The Overshadowing

In his explanation of another metaphor, the Living Flame of love, St. John draws Our Lady as closely as possible into the circle of his imagery. In speaking about the glittering and shining of the lamps of God in us, about our absorption of that divine light like the pane of glass, about our participation in God’s qualities and works, he says that this figure has yet another aspect: to overshadow. For a clear understanding it must be understood, he says, that overshadow means to cover with a shadow, or to protect, favor, pour full of grace. For to say that one covers another with his shadow means to say that he whose shadow covers the other is ready to protect him and intercede for him. That is the reason why the Archangel Gabriel called the excessive favor conferred on Mary at the conception of the Divine Son an overshadowing, when he said “The Holy Ghost will come upon you and the power of the Most High will overshadow you.”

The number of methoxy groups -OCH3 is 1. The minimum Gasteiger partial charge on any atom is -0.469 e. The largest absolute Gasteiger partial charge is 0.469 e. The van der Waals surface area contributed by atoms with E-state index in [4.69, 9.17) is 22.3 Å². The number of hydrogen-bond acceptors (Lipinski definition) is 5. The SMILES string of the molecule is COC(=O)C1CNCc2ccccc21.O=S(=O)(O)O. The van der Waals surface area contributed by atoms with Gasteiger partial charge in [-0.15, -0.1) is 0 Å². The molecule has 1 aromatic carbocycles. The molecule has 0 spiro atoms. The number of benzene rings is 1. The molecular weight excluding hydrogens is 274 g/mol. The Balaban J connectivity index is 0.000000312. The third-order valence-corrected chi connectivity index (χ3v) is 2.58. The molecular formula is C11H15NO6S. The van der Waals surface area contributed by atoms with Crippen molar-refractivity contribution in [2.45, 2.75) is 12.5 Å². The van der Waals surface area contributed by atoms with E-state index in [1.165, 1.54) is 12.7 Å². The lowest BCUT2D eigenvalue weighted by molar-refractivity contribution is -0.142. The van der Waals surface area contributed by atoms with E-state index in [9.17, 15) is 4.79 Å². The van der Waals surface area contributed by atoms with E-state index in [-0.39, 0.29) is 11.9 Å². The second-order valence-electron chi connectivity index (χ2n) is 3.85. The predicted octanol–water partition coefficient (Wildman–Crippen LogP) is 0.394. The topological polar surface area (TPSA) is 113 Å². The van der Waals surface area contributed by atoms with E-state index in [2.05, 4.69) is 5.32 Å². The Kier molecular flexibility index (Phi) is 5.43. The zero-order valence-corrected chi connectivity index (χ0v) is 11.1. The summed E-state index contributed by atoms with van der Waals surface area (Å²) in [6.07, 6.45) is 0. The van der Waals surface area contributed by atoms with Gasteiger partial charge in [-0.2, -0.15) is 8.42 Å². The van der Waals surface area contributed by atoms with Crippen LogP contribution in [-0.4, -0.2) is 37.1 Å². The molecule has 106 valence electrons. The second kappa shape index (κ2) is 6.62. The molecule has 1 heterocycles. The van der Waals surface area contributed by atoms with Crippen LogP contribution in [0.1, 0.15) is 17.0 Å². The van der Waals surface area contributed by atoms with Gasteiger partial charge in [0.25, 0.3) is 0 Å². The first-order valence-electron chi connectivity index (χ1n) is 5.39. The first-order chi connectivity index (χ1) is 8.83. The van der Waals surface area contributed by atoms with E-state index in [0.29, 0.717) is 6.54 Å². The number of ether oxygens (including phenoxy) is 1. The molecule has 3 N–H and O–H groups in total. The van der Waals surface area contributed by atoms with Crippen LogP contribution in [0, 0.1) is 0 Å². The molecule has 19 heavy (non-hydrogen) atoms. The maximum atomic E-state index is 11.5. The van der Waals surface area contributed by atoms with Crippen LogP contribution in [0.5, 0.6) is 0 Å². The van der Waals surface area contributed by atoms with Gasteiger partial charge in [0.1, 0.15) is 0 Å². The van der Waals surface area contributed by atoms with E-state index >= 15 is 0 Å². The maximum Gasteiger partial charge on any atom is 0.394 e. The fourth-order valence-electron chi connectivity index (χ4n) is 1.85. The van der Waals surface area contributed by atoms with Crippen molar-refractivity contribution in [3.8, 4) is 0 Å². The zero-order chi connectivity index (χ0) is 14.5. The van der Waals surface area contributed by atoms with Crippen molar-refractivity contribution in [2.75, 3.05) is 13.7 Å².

To understand what this spreading of God’s shadow, or overshadowing, means, it must be borne in mind that every object throws a shadow according to its own particular shape and outline. So will the shadow thrown by the lamp of God’s beauty be another beauty, according to the kind and quality [83] of God’s beauty; and so will the shadow spread by the lamp of God’s strength be another strength, etc. Or in other and perhaps better words, all these shadows will be God’s beauty, God’s strength, etc., themselves, but in shadow, because the soul cannot understand perfectly here on earth. But because this shadow so well accords with the essence and the real being of God, indeed because it is God Himself, therefore the soul knows in shadow the exquisite loveliness of God. In this way we may say the soul equals Our Lady, upon whom the Holy Ghost descended in all His fullness and whom the strength of the All-High overshadowed in the most perfect way.